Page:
Specification by Example

Given/When/Then with Style?

Gojko Adzic has started a series of challenges on the Specflow blog where readers can submit solutions to common problems writing automated tests using gherkin (Given/When/Then).

The first challenge is:

“What’s the best way to describe a Given for a value that’s not supposed to be there? For example, starting the specification from a point of a user who does not yet exist in a database, or a product that’s not been set up. “Given a user that doesn’t exist” sounds vague, but “Given user John that does not exist” sounds silly – how can we talk about John if he doesn’t exist yet?”

Gojko Adzic
Given user John does not exist
When John tries to register
Then the registration is successful

Given user John exists
When John tries to register
Then the registration fails

How would you improve the scenario of our example to solve the challenge of this week?

Gojko Adzic

Interestingly this problem highlights the issues I found using Gherkin to specify business rules and examples I previously wrote about:

“I’m not keen on writing specifications in gherkin (Given/When/Then) as I think it’s too generic and frequently makes the feature specifications too verbose – and takes emphasis away from the critical parts.”

Example of lightweight feature documentation

I prefer bullet points and tables.

I’d specify the above scenarios as follows.

User Registration


  1. A user can only register a single account per unique email address
  2. A user’s email address is their username
  3. A user can register using their Google or Facebook account without having to enter a username or password
  4. A user must enter a password unless they are registering using Google or Facebook
  5. Passwords must contain at least 4 letters and 4 digits
  6. Passwords are maximum length of 10 and can contain any ASCII characters

Registration Scenarios/Examples

ScenarioExample Email AddressResult
New user signs up with a new email✅ Registration Successful
New user signs up with a new email and invalid password❌ Registration Unsuccessful – Validation Error Displayed and no account created
User attempts to sign up with email already registered email for account with password❌ Registration Unsuccessful – Reset password page displayed with email prefilled
User attempts to sign up with email already registered email for account with Google❌ Registration Unsuccessful – Log in with Google page displayed

It’s tempting to put passwords into the above table, which is what I originally did, but I’ve found it’s better to specify those separately (in the same document).

Passwords Scenarios/Examples

Password ScenarioExample PasswordValid/Invalid
Less than 8 characters123
Less than 4 digitsaaaabbbb
Less than 4 letters123456aa
No emoji – ASCII Chars Only1234abcd💀
More than 10 characters123456abcdef
10 Characters with ASCII1234abcd%$
4 digits and 4 lettersabcd1234
Special characters don’t count as lettersabc$1234


Whilst these scenarios aren’t gherkin I don’t think they need to be. They could be taken by developers and written as unit tests alongside the code. I wouldn’t have an e2e automated test that tests this logic at this level – it’s complex and an expensive waste of time.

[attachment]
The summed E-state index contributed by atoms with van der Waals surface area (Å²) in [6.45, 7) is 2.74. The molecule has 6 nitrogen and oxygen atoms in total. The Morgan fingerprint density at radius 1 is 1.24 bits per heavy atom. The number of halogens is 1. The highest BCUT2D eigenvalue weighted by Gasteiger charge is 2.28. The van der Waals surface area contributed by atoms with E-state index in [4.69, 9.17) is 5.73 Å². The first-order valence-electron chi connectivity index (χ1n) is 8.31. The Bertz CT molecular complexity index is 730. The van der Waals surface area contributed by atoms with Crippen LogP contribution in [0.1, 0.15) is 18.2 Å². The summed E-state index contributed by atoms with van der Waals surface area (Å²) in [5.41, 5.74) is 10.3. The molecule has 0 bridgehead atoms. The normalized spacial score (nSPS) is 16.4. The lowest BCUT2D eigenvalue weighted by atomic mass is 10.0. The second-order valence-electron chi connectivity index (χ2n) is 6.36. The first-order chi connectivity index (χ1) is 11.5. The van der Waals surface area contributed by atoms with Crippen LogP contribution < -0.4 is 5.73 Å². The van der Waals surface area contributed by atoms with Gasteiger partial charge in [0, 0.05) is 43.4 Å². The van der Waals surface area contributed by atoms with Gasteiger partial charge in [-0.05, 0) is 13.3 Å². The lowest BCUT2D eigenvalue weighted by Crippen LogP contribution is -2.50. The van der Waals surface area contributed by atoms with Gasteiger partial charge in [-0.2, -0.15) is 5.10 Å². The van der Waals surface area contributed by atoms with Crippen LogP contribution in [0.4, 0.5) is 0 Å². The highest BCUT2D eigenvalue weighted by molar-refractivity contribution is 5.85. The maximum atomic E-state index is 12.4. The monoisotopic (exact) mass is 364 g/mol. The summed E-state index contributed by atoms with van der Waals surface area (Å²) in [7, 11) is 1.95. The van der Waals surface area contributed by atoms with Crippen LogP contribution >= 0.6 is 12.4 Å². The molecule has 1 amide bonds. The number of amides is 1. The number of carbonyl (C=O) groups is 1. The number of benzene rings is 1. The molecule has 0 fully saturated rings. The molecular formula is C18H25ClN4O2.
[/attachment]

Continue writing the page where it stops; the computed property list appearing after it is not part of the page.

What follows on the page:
I’ll be interested to see the follow up posts about the best way to specify these in gherkin, as I can’t see a clearer way than just using bullet points and tables 🙌

Ask Me Anything ATDD Business Driven Cucumber Specflow Specification by Example

AMA: adopting a TDD/BDD approach

João Monteiro asks…

I recently joined a small company where I am the only QA and the test automation suite was already written in a given/when/then style but rarely (if not at all) gets read by the rest of the team (product or developers). Any tips on how to mentor the team to adopt a BDD approach? Do you recommend any tools / framework to share the features in a centralised place easily accessible by the rest of the team an not just on the tests repository?

Business Driven Specification by Example

The color of acceptance is gray

James Shore recently wrote some brillant words about acceptance testing:

I think “acceptance” is actually a nuanced problem that is fuzzy, social, and negotiable. Using tests to mediate this problem is a bad idea, in my opinion. I’d rather see “acceptance” be done through face-to-face conversations before, after, and during development of code, centering around whiteboard sketches (earlier) and manual demonstrations (later) rather than automated tests.

To rephrase: “acceptance” should be a conversation, and it’s one that we should allow to grow and change as the customer sees the software and refines her understanding of what she wants. Testing is too limited, and too rigid. Asking customers to read and write acceptance tests is a poor use of their time, skill, and inclinations.

This is pretty much where my head is at right now around automating acceptance tests. Automated tests are black and white, acceptance is gray.

“The color of truth is gray.”
~ André Gide

I prefer to have a handful of end to end automated functional tests that cover the typical journey of a user than a large set of acceptance tests constantly in a state of flux as the system is being developed and acceptance is being defined and changed.

We need to take feedback from the customer that we are building the right thing and ensure our automated tests model this, not make them responsible for specifying the actual tests.